ISSN 10674136, Russian Journal of Ecology, 2012, Vol. 43, No. 1, pp. 1–12. © Pleiades Publishing, Ltd., 2012.
Original Russian Text © E.G. Kolomyts, L.S. Sharaya, 2012, published in Ekologiya, 2012, No. 1, pp. 3–15.
Conservation of the biodiversity and natural
resources of alpine ecosystems is an important task.
Natural associations of alpine regions are among the
most dynamic units of the biosphere; they are highly
sensitive to both climatic changes and anthropogenic
impact. Climatic variations cause shifts in the heat ad
moisture supply to the alpine stratum, which results in
periodic destabilization of mountain slopes and con
sequent catastrophic phenomena, such as landslides,
mudflows, and avalanches. They also play a role in the
rearrangement of the alpine phytobiota, including a
shift of the upper timberline, an important biogeo
graphic and landscape boundary in high mountains.
The prediction of the ecological consequences of the
forthcoming (actually ongoing) global climate warm
ing, which is determined by technogenic growth of the
atmospheric contents of carbon dioxide, methane, flu
orocarbons, and other greenhouse gases, is one of
urgent global ecological problems. Global biospheric
processes originate in individual regions (Sochava,
1974); however, the transition from global to regional
and, especially, local ecological prediction encounters
substantial methodological problems.
response to global climate change takes the form of a man
ifold response of vegetation and soil to background hydro
The global and regional geographic
trends themselves are usually described by two parame
ters: air temperature and precipitation, whose relation
ships with biogeocenoses are weak and often statistically
nonsignificant. At the same time, there are no local
level prognostic climatic models (Theurillat et al.,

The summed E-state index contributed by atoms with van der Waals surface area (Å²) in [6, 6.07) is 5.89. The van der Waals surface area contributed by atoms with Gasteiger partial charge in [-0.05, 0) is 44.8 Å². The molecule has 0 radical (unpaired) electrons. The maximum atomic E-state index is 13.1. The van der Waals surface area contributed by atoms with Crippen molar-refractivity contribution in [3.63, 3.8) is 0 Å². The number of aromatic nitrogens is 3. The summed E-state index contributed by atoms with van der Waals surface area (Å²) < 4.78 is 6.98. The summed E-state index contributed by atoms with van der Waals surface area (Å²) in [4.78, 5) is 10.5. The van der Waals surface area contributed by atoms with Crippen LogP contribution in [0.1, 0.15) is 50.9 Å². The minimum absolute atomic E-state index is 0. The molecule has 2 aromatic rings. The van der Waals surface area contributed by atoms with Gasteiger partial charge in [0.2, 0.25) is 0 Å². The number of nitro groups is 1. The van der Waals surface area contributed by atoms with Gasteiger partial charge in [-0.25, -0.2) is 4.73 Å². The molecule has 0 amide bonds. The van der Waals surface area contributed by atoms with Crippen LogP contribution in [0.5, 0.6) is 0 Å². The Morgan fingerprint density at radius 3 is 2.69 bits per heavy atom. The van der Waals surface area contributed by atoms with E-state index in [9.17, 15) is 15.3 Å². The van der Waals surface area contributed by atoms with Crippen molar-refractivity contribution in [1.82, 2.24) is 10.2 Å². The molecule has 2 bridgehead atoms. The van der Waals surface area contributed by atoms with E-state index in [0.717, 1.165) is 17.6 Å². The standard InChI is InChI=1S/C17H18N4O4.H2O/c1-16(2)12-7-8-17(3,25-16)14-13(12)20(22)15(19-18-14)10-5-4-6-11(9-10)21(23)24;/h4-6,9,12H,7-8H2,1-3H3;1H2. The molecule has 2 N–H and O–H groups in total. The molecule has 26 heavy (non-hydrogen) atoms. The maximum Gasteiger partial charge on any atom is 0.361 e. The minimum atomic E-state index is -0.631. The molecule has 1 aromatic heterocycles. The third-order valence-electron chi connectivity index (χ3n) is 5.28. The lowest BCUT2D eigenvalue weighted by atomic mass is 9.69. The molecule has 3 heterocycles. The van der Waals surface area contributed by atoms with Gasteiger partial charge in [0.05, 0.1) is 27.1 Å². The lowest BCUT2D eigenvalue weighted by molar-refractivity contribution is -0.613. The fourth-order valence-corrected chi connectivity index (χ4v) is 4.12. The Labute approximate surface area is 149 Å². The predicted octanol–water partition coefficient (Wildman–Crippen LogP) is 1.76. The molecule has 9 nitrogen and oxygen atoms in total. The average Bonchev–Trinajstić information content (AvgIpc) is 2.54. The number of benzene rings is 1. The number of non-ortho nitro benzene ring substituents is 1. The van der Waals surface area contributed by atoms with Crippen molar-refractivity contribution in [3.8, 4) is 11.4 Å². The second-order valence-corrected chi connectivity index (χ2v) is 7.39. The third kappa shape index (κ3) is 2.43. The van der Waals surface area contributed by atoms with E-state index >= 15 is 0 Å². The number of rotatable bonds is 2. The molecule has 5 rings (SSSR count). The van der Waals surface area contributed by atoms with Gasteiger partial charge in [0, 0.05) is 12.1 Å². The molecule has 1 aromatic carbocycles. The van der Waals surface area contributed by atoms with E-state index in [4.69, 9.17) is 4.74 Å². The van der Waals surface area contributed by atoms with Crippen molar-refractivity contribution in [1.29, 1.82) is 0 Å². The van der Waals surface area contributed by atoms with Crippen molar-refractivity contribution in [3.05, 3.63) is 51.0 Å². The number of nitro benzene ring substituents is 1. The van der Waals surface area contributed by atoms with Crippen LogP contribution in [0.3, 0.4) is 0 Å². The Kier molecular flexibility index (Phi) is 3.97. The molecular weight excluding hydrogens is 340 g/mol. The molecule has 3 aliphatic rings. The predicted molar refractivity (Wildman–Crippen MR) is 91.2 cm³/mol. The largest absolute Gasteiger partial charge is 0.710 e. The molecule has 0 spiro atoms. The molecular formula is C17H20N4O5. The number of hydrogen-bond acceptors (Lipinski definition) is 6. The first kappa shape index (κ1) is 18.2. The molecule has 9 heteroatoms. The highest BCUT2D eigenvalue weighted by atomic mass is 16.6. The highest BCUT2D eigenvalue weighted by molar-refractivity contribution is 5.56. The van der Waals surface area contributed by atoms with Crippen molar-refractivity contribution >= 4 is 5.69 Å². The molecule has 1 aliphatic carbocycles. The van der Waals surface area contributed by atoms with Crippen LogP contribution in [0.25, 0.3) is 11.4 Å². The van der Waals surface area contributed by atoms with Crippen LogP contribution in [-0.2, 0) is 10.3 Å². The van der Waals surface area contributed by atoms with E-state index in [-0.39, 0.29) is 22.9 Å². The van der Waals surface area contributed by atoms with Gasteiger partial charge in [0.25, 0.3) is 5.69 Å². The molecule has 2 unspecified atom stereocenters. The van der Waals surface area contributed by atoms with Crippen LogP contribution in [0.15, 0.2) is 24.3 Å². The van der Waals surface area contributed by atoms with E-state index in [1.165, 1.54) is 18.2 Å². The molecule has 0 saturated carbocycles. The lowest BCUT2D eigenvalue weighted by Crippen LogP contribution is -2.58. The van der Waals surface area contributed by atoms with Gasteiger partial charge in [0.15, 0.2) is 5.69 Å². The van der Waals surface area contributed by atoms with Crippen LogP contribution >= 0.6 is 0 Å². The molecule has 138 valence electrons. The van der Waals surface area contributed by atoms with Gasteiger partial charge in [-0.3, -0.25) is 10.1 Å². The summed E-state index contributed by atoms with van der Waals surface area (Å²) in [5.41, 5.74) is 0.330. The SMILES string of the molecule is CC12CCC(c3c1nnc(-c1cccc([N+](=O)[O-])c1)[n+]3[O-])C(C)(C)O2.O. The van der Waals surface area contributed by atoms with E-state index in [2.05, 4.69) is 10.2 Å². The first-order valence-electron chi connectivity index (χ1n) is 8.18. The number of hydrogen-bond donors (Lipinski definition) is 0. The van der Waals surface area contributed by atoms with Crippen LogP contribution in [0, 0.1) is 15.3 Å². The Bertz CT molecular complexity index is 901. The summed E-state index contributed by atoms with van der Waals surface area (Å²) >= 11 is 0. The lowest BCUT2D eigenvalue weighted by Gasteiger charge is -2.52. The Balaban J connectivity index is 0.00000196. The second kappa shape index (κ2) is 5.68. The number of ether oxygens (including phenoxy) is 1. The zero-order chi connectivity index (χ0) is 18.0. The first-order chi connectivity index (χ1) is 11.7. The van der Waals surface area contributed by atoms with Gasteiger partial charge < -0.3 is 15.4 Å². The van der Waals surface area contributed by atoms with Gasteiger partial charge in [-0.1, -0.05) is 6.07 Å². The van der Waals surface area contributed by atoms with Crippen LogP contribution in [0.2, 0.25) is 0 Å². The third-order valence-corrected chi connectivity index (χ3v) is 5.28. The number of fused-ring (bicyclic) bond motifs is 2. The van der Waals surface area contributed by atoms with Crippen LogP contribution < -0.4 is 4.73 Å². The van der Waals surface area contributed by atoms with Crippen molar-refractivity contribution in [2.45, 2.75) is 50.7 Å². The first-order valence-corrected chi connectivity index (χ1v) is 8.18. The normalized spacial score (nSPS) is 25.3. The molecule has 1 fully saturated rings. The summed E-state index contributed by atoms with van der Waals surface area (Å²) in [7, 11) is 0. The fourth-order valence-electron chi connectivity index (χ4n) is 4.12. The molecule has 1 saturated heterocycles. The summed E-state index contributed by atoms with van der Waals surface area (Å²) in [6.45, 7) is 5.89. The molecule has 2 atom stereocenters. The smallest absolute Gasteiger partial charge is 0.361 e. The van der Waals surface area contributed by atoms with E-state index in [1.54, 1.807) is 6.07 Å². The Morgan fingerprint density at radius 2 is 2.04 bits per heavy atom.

1998), although the biogeocenosis as an elementary
unit of the biogeochemical activity of the biosphere
(TimofeeffRessovsky, 1970) is “the primary apparatus
of energy and material exchange” (Sochava, 1974, p. 5).
Spreading widely, local processes become global.
Here, we describe our experience in predicting the
possible ecological consequences of global climate
warming for alpine ecosystems (as exemplified by the
vicinity of Mount Elbrus) with the use of new methods
of landscape ecology (Kolomyts, 2008; Sharaya,
The landscape ecological approach
revealing the spatial diversity of climaterelated
changes in biogeocenoses determined by their catenic
organization under different regional and zonal condi
tions. Landscape ecological prognostic analysis is
based on the construction of
tical models of natural associations
Kolomyts, 2008). They are used to obtain probabilistic
prognostic estimates of the behavior of phytocenoses
under various geomorphological and edaphic condi
tions of specific ecoregions. The landscape ecological
prediction itself consists of two stages, analytical and
cartographic, which are considered below.
ANALYTICAL METHODS OF LANDSCAPE
The prediction strategy is based on the actualism
method. It consists of original identification of plant
units with specific parameters of basic climatic condi
tions and subsequent quantitative estimation of the
most probable transformations of these objects corre
sponding to the expected climatic changes within a
specified time. This approach assumes multifold,
probabilistic transformations of ecosystems at the
same value of the hydrothermal trend, when a new
state may have characteristics of several states existing
at the initial moment, rather than a single state.
Prognostic Simulation of Alpine Ecosystems in View of Global
E. G. Kolomyts and L. S. Sharaya
Institute of Ecology of the Volga Basin, Russian Academy of Sciences, ul. Komzina 10, Tolyatti, 445003 Russia
Received November 9, 2010
—Experience in predicting the state of alpine ecosystems on the basis of empirical–statistical simu
lation is described using the example of the Central Caucasus. Two types of analytical and cartographic prog
nostic models, chorometric and chronometric, are presented. They are used to obtain probabilistic estimates
of alpine meadows and forests in the vicinity of Mount Elbrus in view of the forthcoming global climate
warming for the period until the year 2100 (by means of GISS Model E for climate prediction).
: alpine ecosystems, global climate warming, empirical–statistical simulation, prediction, mapping.